Colors are deliberately desaturated, costumes are all black, interior sets have a plank-and-drape design and a Velasquez-like austerity, exteriors have little or no detail, and scenes are played out in long, tight shots that emphasize the intimacy of television vs. the distance of stage. The taping was in a much smaller studio than usual, as the big room at the BBC was being used for "Richard III" at the time. The overall impression is discomfort, deliberately.
Robert Shaw was cast as Lear, but he suddenly dropped dead at the age of 51 just before taping. It would have been something to see a certifiably mad actor play a mad king. However....
Michael Hordern has a film reputation as a doddering, comic blitherer, but in the classics he had far more range and authority, and we get to see much of it here. He is always the king, and genuinely moving in his recognition scene with Cordelia.
In addition to Hordern, many in the cast had worked with director Jonathan Miller on previous telecasts. John Bird from "Shrew" and "Timon" is here largely free of his usual comic mannerisms. Anton Lesser, good in "Troilus," is a little small as Edgar, but then so is Michael Kitchen as Edmund. Norman Rodway, excellent in "Timon," is no less so here as Gloucester. Penelope Wilton, an equivocal Desdemona, is much better here as Regan. Gillian Barge's Goneril and John Shrapnel's Kent should also be complimented. I must say Frank Middlemass's Fool eludes me. I find him too old, too solid and not always intelligible - a spirit of earth, not of air.
Jonathan Miller stated that a director's role was to react against a familiar play, not merely be a servant to it. "Lear" is by far the most subversive in his Shakespeare collection. This result is not through inexperience. Miller had directed the play on stage with Hordern and Middlemass in 1969 and for the BBC in 1975 (supposedly better, but we'll never see it). So we can assume that this 1982 production is pretty much what he wanted.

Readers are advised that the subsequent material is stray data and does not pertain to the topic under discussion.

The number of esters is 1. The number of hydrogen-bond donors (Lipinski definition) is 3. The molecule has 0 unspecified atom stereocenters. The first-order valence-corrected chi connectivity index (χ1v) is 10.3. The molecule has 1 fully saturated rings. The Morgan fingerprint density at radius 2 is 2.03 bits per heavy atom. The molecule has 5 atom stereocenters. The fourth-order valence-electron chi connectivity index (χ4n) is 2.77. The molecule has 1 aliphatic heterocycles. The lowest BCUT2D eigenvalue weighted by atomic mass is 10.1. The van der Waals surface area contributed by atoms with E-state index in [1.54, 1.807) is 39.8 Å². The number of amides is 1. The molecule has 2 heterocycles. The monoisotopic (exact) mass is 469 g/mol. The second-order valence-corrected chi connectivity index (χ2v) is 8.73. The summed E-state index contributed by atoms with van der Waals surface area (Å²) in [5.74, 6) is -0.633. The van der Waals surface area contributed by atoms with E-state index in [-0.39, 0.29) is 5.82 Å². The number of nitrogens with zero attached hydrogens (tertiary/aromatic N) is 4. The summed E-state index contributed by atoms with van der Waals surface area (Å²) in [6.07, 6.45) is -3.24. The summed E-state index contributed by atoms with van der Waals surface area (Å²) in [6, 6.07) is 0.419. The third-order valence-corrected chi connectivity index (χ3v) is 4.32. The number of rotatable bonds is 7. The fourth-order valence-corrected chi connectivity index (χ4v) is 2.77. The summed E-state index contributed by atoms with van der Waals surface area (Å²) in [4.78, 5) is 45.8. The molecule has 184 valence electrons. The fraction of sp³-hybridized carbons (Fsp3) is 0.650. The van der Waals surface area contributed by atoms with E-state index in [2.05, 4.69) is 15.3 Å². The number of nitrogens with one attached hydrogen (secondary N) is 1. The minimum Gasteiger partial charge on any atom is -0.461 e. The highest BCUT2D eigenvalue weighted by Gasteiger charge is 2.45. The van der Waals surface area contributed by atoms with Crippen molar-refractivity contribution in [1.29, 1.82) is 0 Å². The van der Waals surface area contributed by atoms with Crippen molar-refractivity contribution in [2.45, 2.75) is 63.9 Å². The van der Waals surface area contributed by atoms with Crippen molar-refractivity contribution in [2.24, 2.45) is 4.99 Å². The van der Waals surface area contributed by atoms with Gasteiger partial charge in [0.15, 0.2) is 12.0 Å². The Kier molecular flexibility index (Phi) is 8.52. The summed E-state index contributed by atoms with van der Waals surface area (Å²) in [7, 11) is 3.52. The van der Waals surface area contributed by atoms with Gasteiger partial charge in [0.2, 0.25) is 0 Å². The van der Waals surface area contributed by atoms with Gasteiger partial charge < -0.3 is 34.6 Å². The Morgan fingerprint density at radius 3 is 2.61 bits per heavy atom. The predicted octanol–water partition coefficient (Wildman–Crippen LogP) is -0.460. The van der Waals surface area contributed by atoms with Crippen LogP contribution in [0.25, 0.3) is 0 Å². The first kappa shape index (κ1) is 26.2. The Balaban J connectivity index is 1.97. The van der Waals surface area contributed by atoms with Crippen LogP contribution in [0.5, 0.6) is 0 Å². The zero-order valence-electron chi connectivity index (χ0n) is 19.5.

Much of the show winds up more a comment on "Lear" rather than a straightforward performance. Miller's neurology background makes the mad scenes medically grounded and often nerve-wracking. Edgar's Tom o' Bedlam scene approaches the unsettling chaos of "Marat/Sade," and crazy Lear's meeting with blind Gloucester turns into vaudeville according to Samuel Beckett.
Such treatment doesn't betray the play, but if you're looking for comfortable, pipe-and-slippers Shakespeare, this isn't the one.
If you are at all prone to rumination, this is the one that will lead you into questions about Job, the absence/silence of God, why bad things happen to good people, etc. Surely Lear shouldn't have asked that stupid question, but why is there so much collateral damage? This production is not just a drama, it's an invitation to thought, and that's always dangerous.
The greatest personification of the title role on video remains Orson Welles, in a prized relic from the Stone Age of live television. The Olivier version, with a starrier cast, a shooting schedule three times longer and a budget five times bigger than Hordern/Miller, will be the obvious choice for many. But there is much to stimulate here, for those who dare.